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3675 - Vol. 74 / Ed 3 / in 2008
Section: Artigo Original Pages: 410 to 416
Acoustic Immittance in children without otoacoustic emissions
Ana Emilia Linares1, Renata Mota Mamede Carvallo2

Keywords: electrophysiology, midlle ear, acoustic reflex, acoustic impedance tests

Abstract: Considering the hypothesis that middle ear changes can impair the recording of otoacoustic emissions, it is possible that absent otoacoustic emissions in infants could be associated with a light tympanometric change. Aim: To study the association between transient otoacoustic emissions and changes in acoustic immittance measurements with 226Hz probe tone in neonates. Methods: Cross-sectional contemporary cohort study. 20 infants with no transient otoacoustic emissions (study group) and 101 infants with transient otoacoustic emissions (control group), with ages ranged from birth to eight months, were assessed. Infants were submitted to: admittance tympanometry; contralateral acoustic reflex threshold with stimulus of 0.5, 1, 2, 4 kHz and broad band noise; transient and distortion product otoacoustic emissions. The auditory brain response was used to study the threshold in neonates without transient otoacoustic emissions. Results: Significant statistical differences were observed between the groups (p < 0.005), characterized by reduction in tympanometric configuration and increase acoustic reflex thresholds in the study group. These data suggest the occurrence of middle ear mild impairment in infants without transient otoacoustic emissions associated with normal auditory brain response. Conclusion: tympanometry associated with acoustic reflex adds accuracy to the diagnosis of middle ear abnormalities.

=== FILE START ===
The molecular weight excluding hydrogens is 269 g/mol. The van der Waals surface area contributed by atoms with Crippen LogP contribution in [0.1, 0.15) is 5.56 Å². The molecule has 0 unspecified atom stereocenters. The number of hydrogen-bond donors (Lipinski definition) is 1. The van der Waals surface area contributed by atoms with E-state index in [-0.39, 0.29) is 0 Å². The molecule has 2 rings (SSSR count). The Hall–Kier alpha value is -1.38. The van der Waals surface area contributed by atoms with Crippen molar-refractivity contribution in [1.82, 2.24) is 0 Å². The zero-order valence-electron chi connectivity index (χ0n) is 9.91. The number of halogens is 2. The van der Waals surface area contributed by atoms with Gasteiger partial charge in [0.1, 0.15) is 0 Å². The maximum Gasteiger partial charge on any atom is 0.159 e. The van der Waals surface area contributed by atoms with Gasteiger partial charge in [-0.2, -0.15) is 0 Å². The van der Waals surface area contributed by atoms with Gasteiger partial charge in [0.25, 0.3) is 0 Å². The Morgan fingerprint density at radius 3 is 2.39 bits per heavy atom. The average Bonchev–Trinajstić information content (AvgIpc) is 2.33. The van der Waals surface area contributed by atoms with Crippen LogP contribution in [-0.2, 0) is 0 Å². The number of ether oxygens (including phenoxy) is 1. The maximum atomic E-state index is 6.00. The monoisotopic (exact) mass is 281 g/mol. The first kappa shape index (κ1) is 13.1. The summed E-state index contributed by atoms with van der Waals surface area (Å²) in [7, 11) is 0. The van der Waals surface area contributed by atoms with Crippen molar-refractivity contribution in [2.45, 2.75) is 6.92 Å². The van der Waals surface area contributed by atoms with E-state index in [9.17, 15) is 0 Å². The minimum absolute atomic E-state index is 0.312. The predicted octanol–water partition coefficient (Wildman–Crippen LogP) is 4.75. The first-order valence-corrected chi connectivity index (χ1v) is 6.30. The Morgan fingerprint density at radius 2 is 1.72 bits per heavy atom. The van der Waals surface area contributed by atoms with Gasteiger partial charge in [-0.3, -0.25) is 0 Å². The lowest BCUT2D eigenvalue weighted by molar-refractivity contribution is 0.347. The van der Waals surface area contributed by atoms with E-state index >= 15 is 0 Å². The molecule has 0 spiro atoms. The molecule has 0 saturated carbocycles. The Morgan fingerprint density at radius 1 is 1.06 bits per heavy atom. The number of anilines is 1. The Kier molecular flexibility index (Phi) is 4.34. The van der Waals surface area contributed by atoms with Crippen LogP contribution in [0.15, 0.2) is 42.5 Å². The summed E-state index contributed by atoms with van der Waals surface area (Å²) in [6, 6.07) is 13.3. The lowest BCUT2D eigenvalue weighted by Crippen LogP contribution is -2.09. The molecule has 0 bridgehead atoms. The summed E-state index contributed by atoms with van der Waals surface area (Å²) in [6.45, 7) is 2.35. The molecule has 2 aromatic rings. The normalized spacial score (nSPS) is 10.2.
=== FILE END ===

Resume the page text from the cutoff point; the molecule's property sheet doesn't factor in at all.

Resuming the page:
In order to properly capture otoacoustic emissions (OAE), it is necessary to have a healthy and intact middle ear and no wax or amniotic liquid residues in the external acoustic meatus. Eustachian Tube dysfunction may also impact OEA recording.1,2

The frequent use of OAEs as audiological investigation tool in infants has fostered even further the interest in infant tympanometry.

Both tympanometry and the investigation of acoustic reflexes make up the procedures for acoustic immitance. The contralateral acoustic reflex study helps us check the middle year all the way to the superior olivary complex.

In clinical practice, the test tone used in immittance is of 226Hz, but such procedure can be carried out using 660 and 1000Hz test tones. Studies with the 1000Hz probe in neonates proved to be efficient in detecting middle ear alterations.3-5

The 226Hz probe tone has been suggested in the literature as the frequency of choice to assess infants up to four months of age, because such probe would be less affected by maturity differences and also because tympanometry patterns are better interpreted in this frequency when compared to the higher frequencies.6,7

However, in the literature, papers stress the need to be careful in carrying out this test in infants below seven months of age, because they may present a type A tympanometry curve, even when there is fluid in the middle ear.8

Starting from the assumption that middle ear function alterations can impair OAE recordings, it is possible that their absence in infants is associated with mild tympanometry changes.

Results from this study of impedance measures in infants can contribute to outline the procedures and to establish an identification protocol of middle ear disorders in this population, providing for the diagnosis and treatment of these alterations, before carrying out Brainstem Evoked Auditory Potential tests.

This study aimed at checking the association between Otoacoustic Emission responses and impedance alterations with the 226Hz probe in infants through a comparative analysis of both groups regarding tympanometry curve pattern and the acoustic reflex.


The present investigation (protocol 570/03) was submitted and approved by the Ethics Committee for project analysis.


The sample had infants up to eight months of age, of both genders, born at term or pre-term, with or without risk indication for hearing impairment. The infants assessed were seen in the period between April and August of 2005.

We included in the study those infants who, together with parents or guardians, received information about the research procedures, and who at the end agreed in participating and signed an informed consent form.

For the study we selected all those who did not have pinna malformations, syndromes or neurological alterations. TEOAEs present determined the inclusion of infants from the Comparison Group and the absence of TEOAEs selected the infants included in the Research Group.

Thus, 121 patients matched inclusion criteria, 101 infants in the Comparison Group and 20 in the study group.


- Heinne Otoscope
- AZ7 - Interacoustics Middle Ear Analyzer